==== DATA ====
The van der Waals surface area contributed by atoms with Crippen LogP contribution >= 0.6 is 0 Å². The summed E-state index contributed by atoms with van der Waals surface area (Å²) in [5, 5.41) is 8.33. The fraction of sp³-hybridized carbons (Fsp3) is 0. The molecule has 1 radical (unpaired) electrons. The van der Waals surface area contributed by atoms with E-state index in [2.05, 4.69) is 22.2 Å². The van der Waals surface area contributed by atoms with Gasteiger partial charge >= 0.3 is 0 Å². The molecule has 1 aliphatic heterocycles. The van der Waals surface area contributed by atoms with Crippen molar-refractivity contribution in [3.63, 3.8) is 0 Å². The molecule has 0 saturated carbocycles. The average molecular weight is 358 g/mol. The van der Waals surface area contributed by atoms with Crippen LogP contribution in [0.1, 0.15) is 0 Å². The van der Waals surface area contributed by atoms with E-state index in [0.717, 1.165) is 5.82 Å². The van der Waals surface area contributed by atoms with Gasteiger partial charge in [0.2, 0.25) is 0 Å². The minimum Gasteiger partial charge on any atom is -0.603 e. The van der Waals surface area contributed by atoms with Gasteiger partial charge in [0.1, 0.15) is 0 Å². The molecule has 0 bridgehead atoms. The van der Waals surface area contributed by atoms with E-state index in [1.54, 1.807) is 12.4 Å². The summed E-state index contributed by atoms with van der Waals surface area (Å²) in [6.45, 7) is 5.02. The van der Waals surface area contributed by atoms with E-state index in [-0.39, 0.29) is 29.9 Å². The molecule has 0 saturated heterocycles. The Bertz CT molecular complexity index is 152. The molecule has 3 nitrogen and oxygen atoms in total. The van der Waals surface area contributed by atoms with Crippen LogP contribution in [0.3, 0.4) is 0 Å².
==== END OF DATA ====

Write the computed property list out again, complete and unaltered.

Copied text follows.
The van der Waals surface area contributed by atoms with Crippen LogP contribution >= 0.6 is 0 Å². The summed E-state index contributed by atoms with van der Waals surface area (Å²) in [5, 5.41) is 8.33. The fraction of sp³-hybridized carbons (Fsp3) is 0. The molecule has 1 radical (unpaired) electrons. The van der Waals surface area contributed by atoms with E-state index in [2.05, 4.69) is 22.2 Å². The van der Waals surface area contributed by atoms with Gasteiger partial charge >= 0.3 is 0 Å². The molecule has 1 aliphatic heterocycles. The van der Waals surface area contributed by atoms with Crippen molar-refractivity contribution in [3.63, 3.8) is 0 Å². The molecule has 0 saturated carbocycles. The average molecular weight is 358 g/mol. The van der Waals surface area contributed by atoms with Crippen LogP contribution in [0.1, 0.15) is 0 Å². The van der Waals surface area contributed by atoms with E-state index in [0.717, 1.165) is 5.82 Å². The van der Waals surface area contributed by atoms with Gasteiger partial charge in [0.2, 0.25) is 0 Å². The minimum Gasteiger partial charge on any atom is -0.603 e. The van der Waals surface area contributed by atoms with Gasteiger partial charge in [0.1, 0.15) is 0 Å². The molecule has 0 bridgehead atoms. The van der Waals surface area contributed by atoms with E-state index in [1.54, 1.807) is 12.4 Å². The summed E-state index contributed by atoms with van der Waals surface area (Å²) in [6.45, 7) is 5.02. The van der Waals surface area contributed by atoms with E-state index in [-0.39, 0.29) is 29.9 Å². The molecule has 0 saturated heterocycles. The Bertz CT molecular complexity index is 152. The molecule has 3 nitrogen and oxygen atoms in total. The van der Waals surface area contributed by atoms with Crippen LogP contribution in [0.3, 0.4) is 0 Å².